Previous studies have shown the critical involvement of TRPC3 in mediating sEPSC of cerebellar Purkinje cells in response to stimulation of mGluR1 [3,4]. To confirm this in mouse brain slices, we used a pressure-driven drug ejection (puffing) system to eject varying concentrations of the mGluR1 agonist, (S)3,5-dihydroxyphenylglycine (DHPG), towards the molecular layer of cerebellum, which consists of dendritic trees of Purkinje cells. The response of individual Purkinje cells to DHPG stimulation was recorded by whole-cell patch clamp technique from the soma of each neuron (Figure 1A). As shown in Figure 1B–D (left panel), with the cells held at −70 mV under voltage clamp, the ejection of DHPG (30–100 μM, 100–200 ms) evoked inward currents that rose slowly and lasted for >1 s. These represent sEPSC because of the much slower kinetics of onset and longer lasting duration than fEPSCs typically mediated by ionotropic glutamate receptors . The DHPG-elicited inward current (herein referred to as sEPSC) is independent of neurotransmission, as it was not affected by blocking neurotransmitter release with whole-chamber perfusion of 1 μM tetrodotoxin (TTX) (Figure 1B). Supporting the involvement of mGluR1, but not mGluR5, the DHPG-elicited sEPSC was abolished almost completely by LY367385 (100 µM), a specific mGluR1 antagonist (Figure 1C), but not MPEP (10 µM), a specific mGluR5 antagonist (Figure 1D), both applied through whole-chamber perfusion. These results suggest that postsynaptic mGluR1 expressed in the dendrites of cerebellar Purkinje neurons mediated DHPG-evoked sEPSCs.
3.2. TRPC3 Mediates the mGluR1 Activation-Evoked sEPSC in Cerebellar Purkinje Neurons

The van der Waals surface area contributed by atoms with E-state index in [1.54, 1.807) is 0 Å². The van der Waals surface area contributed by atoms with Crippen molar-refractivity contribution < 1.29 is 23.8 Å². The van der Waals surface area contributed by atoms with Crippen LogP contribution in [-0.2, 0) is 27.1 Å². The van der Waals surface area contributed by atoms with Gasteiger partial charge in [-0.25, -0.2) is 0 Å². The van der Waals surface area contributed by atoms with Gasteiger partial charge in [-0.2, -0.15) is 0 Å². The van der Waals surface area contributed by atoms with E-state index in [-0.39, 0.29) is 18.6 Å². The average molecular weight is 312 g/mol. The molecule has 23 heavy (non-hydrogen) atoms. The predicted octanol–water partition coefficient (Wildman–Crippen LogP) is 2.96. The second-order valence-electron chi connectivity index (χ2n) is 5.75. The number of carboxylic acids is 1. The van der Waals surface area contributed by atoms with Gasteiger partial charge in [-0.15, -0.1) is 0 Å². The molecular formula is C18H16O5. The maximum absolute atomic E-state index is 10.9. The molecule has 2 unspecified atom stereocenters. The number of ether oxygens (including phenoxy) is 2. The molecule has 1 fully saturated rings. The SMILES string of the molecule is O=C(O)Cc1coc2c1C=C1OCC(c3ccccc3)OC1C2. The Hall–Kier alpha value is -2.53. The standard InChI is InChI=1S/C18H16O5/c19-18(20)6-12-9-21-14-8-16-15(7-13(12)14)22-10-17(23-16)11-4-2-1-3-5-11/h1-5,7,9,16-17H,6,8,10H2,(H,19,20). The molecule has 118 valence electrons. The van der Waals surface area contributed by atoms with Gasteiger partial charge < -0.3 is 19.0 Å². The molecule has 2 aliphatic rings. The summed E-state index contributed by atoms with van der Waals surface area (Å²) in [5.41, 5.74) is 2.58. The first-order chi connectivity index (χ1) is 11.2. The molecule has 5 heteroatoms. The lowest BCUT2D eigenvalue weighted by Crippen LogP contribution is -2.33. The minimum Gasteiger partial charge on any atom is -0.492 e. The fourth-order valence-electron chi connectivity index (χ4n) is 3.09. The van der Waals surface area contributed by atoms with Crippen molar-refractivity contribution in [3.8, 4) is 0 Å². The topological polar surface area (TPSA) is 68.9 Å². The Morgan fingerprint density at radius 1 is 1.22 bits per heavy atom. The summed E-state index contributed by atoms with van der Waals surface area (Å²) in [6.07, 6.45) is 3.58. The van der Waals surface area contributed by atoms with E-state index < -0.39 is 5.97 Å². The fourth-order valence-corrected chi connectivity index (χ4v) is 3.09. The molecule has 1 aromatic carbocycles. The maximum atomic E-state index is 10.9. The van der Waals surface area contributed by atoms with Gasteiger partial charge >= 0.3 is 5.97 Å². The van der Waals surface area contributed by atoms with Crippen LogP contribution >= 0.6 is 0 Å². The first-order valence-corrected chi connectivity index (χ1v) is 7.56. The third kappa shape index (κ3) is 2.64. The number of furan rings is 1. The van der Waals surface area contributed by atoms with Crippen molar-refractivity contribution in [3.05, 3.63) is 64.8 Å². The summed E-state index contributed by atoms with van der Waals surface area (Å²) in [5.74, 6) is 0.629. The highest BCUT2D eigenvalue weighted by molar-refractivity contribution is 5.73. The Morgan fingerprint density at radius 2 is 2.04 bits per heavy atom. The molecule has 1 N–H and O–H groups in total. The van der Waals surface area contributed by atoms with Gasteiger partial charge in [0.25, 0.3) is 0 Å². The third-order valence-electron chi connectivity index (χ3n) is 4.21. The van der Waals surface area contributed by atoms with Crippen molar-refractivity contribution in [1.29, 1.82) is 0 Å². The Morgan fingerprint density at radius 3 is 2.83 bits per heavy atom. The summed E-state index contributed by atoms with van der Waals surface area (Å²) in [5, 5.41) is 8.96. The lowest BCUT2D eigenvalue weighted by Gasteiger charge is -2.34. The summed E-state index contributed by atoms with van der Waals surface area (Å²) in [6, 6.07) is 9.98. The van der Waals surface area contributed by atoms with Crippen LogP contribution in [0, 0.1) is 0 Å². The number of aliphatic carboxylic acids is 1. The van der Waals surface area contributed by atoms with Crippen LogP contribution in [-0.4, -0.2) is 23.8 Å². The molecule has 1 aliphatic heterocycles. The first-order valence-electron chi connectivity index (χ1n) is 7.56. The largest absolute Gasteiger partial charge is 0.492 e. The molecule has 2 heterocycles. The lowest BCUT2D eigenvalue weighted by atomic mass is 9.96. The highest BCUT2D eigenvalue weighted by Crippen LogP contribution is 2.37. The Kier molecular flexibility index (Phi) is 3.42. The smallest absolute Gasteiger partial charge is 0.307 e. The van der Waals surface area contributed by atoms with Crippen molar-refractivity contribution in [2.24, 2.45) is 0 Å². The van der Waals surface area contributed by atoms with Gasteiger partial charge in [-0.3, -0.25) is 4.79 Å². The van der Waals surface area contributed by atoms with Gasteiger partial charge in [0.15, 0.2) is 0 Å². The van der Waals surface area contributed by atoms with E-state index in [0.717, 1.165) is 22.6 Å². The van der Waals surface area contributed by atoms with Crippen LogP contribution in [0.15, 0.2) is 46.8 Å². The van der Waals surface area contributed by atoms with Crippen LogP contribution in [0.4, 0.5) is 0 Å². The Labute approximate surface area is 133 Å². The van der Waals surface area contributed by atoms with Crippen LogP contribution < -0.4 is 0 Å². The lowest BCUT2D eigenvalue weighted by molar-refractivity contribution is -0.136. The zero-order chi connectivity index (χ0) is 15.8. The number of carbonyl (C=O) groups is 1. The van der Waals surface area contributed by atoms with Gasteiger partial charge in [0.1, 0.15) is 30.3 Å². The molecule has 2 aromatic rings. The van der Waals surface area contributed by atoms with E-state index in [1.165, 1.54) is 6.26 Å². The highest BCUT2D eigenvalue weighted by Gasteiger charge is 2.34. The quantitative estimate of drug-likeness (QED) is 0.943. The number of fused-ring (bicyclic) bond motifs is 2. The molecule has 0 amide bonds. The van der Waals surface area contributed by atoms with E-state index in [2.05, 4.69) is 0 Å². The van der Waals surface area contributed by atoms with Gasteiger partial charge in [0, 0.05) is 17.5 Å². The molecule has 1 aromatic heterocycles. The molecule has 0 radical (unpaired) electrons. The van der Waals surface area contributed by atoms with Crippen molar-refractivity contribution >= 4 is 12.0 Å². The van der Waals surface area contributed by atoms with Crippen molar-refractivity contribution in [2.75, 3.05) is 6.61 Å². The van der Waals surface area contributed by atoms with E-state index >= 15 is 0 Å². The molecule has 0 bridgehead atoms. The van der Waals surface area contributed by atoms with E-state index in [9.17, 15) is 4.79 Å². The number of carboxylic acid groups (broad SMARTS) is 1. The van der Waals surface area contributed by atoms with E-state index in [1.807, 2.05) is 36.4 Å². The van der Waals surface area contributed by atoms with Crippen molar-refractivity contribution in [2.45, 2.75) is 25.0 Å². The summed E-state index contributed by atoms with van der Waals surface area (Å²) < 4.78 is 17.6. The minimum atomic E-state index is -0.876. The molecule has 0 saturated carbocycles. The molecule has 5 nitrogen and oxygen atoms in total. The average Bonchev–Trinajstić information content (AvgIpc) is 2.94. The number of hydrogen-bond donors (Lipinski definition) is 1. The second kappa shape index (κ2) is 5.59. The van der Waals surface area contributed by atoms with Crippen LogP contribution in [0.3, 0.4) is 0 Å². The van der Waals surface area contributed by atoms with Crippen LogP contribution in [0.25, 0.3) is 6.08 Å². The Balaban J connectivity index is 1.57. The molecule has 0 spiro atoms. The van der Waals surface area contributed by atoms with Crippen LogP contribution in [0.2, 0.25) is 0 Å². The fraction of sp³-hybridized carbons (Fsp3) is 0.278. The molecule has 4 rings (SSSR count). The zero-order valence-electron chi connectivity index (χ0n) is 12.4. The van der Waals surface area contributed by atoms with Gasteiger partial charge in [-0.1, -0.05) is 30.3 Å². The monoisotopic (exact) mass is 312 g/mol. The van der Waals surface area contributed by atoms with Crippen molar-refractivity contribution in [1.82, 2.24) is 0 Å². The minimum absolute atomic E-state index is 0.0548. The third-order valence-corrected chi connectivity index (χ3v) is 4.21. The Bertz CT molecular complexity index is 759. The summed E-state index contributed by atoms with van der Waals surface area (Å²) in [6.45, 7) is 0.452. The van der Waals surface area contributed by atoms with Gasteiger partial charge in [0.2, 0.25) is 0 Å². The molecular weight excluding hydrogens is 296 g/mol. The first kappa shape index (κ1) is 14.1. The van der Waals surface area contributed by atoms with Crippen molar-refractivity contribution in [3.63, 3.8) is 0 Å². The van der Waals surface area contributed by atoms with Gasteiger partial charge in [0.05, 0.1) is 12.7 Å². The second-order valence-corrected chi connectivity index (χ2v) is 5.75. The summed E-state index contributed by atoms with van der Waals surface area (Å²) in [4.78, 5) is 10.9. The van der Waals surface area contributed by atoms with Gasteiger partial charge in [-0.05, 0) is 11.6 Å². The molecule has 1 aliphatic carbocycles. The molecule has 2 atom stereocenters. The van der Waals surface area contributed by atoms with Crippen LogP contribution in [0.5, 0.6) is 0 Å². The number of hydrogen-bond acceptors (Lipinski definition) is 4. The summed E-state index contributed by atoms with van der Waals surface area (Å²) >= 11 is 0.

While the DHPG-evoked sEPSC in cerebellar Purkinje cells of adult mice has been shown to be mediated by TRPC3 , that in developing Purkinje neurons of young animals had been suggested to also depend on TRPC1 . Given that the Purkinje cells also express other TRPC isoforms, albeit at lower levels than that of TRPC3 , we also evaluated the possible involvement of several TRPC isoforms in DHPG-evoked sEPSC under our experimental setting using transgenic mice with selective ablation of Trpc genes. With pressure ejection of 30 and 100 μM DHPG, we detected sEPSCs in cerebellar Purkinje neurons from brain slices prepared from Trpc1 knockout (KO) mice, Trpc4 KO mice, and Trpc1,4,5,6 quadruple KO mice, but not that from Trpc3 KO mice (Figure 2A,B), suggesting that among the 5 TRPC isoforms tested, only TRPC3 is involved in DHPG-elicited sEPSC response. For both DHPG concentrations, the mean amplitudes of the sEPSCs in all transgenic lines, except for the Trpc3 KO mice, were not different from that of wild type mice (Figure 2B), confirming again the lack of contribution of TRPC1, C4, C5, and C6 to this response. Consistent with the absolute dependence on TRPC3, the strong sEPSC elicited by 100 µM DHPG in wild type Purkinje cells was abolished by whole-chamber perfusion of GSK2293017A (2 μM), a specific TRPC3/C6 antagonist  (Figure 2C). Taken together, these results confirm that TRPC3 is the sole TRPC isoform involved in mediating sEPSC in mouse cerebellar Purkinje neurons in response to DHPG stimulation of mGluR1 under our experimental conditions.
3.3. Stimulation of GABABR Potentiates mGluR1 Agonist-Evoked sEPSC in Cerebellar Purkinje Neurons via a Postsynaptic Mechanism